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A proposal to enact a mandatory mask ordinance was overwhelmingly opposed by residents present for a hearing on the matter Monday morning. The measure was quickly shot down 6-1 by the Odessa City Council.

The proposal would have been similar to what other local governments are imposing on businesses after Gov. Greg Abbott told local governments they could indirectly mandate businesses to require masks.

Odessa residents spoke out in what appeared to be near unanimity against the proposal; six of the seven city council members also voiced their opposition to the mandate before voting.

“Is slowly losing our freedoms because of a want of a little safety really worth it?” one Odessa resident asked the city council. “Is this what my father fought for?”

Odessa resident Dallas Kennedy didn’t take a position for or against the mask mandate; however, he was extensively critical of Abbott’s handling of the government’s response to the coronavirus.

“It is Gov. Abbott who put you in this situation, Mayor Turner,” Kennedy said. “You know what he is going to do? You are going to pass this ordinance on his recommendation, and when you enforce it in two weeks, he will be on national television, saying ‘Mayor Turner in Odessa is a liberal communist’ for enforcing a mask mandate that [Abbott] insisted we do.”

Kennedy, who was supposed to serve as a delegate at the Republican Party state convention next month, added that he sees “ridiculousness” in Abbott’s order for telling cities that they cannot have more than 100 people attend an outside event, like 4th of July celebrations, while planning on 6,000 delegates being at an indoor event in Houston.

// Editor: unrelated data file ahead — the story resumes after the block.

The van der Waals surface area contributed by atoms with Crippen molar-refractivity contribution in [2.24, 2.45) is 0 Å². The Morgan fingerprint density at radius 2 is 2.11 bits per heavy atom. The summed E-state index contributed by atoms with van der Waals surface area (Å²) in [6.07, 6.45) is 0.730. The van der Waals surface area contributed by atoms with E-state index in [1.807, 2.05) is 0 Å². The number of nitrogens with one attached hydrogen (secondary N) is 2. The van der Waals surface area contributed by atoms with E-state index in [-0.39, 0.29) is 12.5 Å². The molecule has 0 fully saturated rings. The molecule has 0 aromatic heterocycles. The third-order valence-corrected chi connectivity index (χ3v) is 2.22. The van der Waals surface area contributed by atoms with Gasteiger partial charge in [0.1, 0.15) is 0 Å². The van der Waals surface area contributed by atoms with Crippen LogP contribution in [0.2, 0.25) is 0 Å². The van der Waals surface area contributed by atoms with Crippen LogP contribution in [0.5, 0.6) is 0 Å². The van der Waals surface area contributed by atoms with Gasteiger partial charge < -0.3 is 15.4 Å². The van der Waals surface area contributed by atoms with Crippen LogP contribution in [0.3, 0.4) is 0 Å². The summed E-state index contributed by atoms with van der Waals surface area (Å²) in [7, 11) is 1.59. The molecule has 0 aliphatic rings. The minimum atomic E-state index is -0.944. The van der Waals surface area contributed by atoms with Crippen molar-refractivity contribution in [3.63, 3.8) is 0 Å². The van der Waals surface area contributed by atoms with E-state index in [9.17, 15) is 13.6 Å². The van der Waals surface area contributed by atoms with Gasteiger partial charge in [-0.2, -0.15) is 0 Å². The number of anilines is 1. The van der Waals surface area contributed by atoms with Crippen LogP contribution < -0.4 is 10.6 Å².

Dr. Ben Quiroz also spoke out against the proposal, saying, “I don’t think a mandate does anything except cause more anxiety for our community.”

Quiroz, who is an elected board member for Medical Center Hospital (MCH), went on to say, “I know I don’t want more government infringing on my rights as a citizen of Odessa.”

Also addressing the city council was Dr. Rohith Saravanan, who serves as the chief medical officer at Odessa Regency Medical Center. While it was unclear where Dr. Saravanan stood on the ordinance itself, he emphasized the importance of people taking self-responsibility and encouraged voluntary usage of face masks and other efforts to help curb the spread of the virus.

“If there is an opportunity for us to protect one another, if there is an opportunity for us to curb the spread of the disease, then we should all be [for the choice] of stopping the spread of the disease,” Saravana said. “We can do it in a way that protects our civil liberty, our choice, and we can do it in a way that we can move forward and come to a new norm that we are all going to be looking forward to. We want our schools to open in the fall, we want our businesses to stay open, we want our hospitals to provide great quality care.”

Dr. Saravanan also explained how the COVID-19 virus spreads via droplets of water from the nose and mouth, illustrating how wearing a mask can help keep those droplets from becoming airborne. He also cautioned the audience, saying that the local hospital capacity is nearly full.

After roughly an hour of residents lining up one by one to speak out against the mandate, city council members individually addressed the audience, with six of the seven-member council expressing that they shared many of the same views as those who opposed the mandate.

Mayor Turner then called for a vote, where District 5 Councilwoman Mari Willis was the lone vote for the mask mandate. The mandate failed 6-1.